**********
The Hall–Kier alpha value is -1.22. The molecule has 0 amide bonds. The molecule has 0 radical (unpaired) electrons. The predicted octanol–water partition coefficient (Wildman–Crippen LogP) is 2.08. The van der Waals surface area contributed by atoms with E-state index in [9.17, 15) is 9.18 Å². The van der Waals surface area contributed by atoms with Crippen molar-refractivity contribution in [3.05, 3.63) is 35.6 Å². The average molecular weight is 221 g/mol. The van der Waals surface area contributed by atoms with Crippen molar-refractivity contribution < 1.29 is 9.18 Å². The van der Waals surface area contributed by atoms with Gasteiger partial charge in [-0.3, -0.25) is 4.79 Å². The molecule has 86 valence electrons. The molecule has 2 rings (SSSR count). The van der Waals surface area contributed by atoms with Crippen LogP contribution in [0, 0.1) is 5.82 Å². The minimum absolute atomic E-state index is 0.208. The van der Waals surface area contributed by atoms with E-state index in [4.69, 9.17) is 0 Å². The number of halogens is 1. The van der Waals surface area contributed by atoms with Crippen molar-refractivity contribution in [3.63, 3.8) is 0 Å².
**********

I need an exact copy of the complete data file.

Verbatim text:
The Hall–Kier alpha value is -1.22. The molecule has 0 amide bonds. The molecule has 0 radical (unpaired) electrons. The predicted octanol–water partition coefficient (Wildman–Crippen LogP) is 2.08. The van der Waals surface area contributed by atoms with E-state index in [9.17, 15) is 9.18 Å². The van der Waals surface area contributed by atoms with Crippen molar-refractivity contribution in [3.05, 3.63) is 35.6 Å². The average molecular weight is 221 g/mol. The van der Waals surface area contributed by atoms with Crippen molar-refractivity contribution < 1.29 is 9.18 Å². The van der Waals surface area contributed by atoms with Gasteiger partial charge in [-0.3, -0.25) is 4.79 Å². The molecule has 86 valence electrons. The molecule has 2 rings (SSSR count). The van der Waals surface area contributed by atoms with Crippen LogP contribution in [0, 0.1) is 5.82 Å². The minimum absolute atomic E-state index is 0.208. The van der Waals surface area contributed by atoms with E-state index in [4.69, 9.17) is 0 Å². The number of halogens is 1. The van der Waals surface area contributed by atoms with Crippen molar-refractivity contribution in [3.63, 3.8) is 0 Å².